Preserve links after a website move with mod_rewrite

My blog was at http://www.granneman.com/blog, but I then moved it, after several years of living at its old address, to http://blog.granneman.com. I wanted to preserve all my links, however, so that someone going to http://www.granneman.com/blog/2008/04/20/after-a-stroke-he-can-write-but-cant-read/ would instead end up at http://blog.granneman.com/2008/04/20/after-a-stroke-he-can-write-but-cant-read/. To do this, I edited the .htaccess file in http://www.granneman.com/blog to read as follows […]

An analysis of Google’s technology, 2005

From Stephen E. Arnold’s The Google Legacy: How Google’s Internet Search is Transforming Application Software (Infonortics: September 2005): The figure Google’s Fusion: Hardware and Software Engineering shows that Google’s technology framework has two areas of activity. There is the software engineering effort that focuses on PageRank and other applications. Software engineering, as used here, means […]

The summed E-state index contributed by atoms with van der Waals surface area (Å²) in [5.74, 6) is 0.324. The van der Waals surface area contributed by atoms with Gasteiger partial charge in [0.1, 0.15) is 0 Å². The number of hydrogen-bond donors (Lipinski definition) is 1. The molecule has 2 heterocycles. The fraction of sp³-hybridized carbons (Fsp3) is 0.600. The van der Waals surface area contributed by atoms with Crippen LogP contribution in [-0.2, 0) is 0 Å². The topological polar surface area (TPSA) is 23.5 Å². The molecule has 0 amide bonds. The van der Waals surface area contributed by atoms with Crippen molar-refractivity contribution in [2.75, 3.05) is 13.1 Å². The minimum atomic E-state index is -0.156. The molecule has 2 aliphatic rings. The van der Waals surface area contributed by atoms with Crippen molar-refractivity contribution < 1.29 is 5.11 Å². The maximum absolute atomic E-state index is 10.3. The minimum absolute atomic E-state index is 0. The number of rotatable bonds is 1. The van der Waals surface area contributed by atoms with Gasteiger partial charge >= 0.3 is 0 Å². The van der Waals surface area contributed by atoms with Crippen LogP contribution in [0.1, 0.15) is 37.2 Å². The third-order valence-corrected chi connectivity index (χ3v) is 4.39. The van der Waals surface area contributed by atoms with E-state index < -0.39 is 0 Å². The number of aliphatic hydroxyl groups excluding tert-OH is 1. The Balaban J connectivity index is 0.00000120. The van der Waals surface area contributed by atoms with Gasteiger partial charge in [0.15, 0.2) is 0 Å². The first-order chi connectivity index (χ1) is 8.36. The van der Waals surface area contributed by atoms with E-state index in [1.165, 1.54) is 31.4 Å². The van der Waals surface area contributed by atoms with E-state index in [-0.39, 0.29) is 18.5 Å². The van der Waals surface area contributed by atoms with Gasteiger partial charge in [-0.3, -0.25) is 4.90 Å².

An analysis of splogs: spam blogs

From Charles C. Mann’s “Spam + Blogs = Trouble” (Wired: September 2006): Some 56 percent of active English-language blogs are spam, according to a study released in May by Tim Finin, a researcher at the University of Maryland, Baltimore County, and two of his students. “The blogosphere is growing fast,” Finin says. “But the splogosphere […]

Google PageRank explained

From Danny Sullivan’s “What Is Google PageRank? A Guide For Searchers & Webmasters” (Search Engine Land: 26 April 2007): Let’s start with what Google says. In a nutshell, it considers links to be like votes. In addition, it considers that some votes are more important than others. PageRank is Google’s system of counting link votes […]

Tim O’Reilly defines cloud computing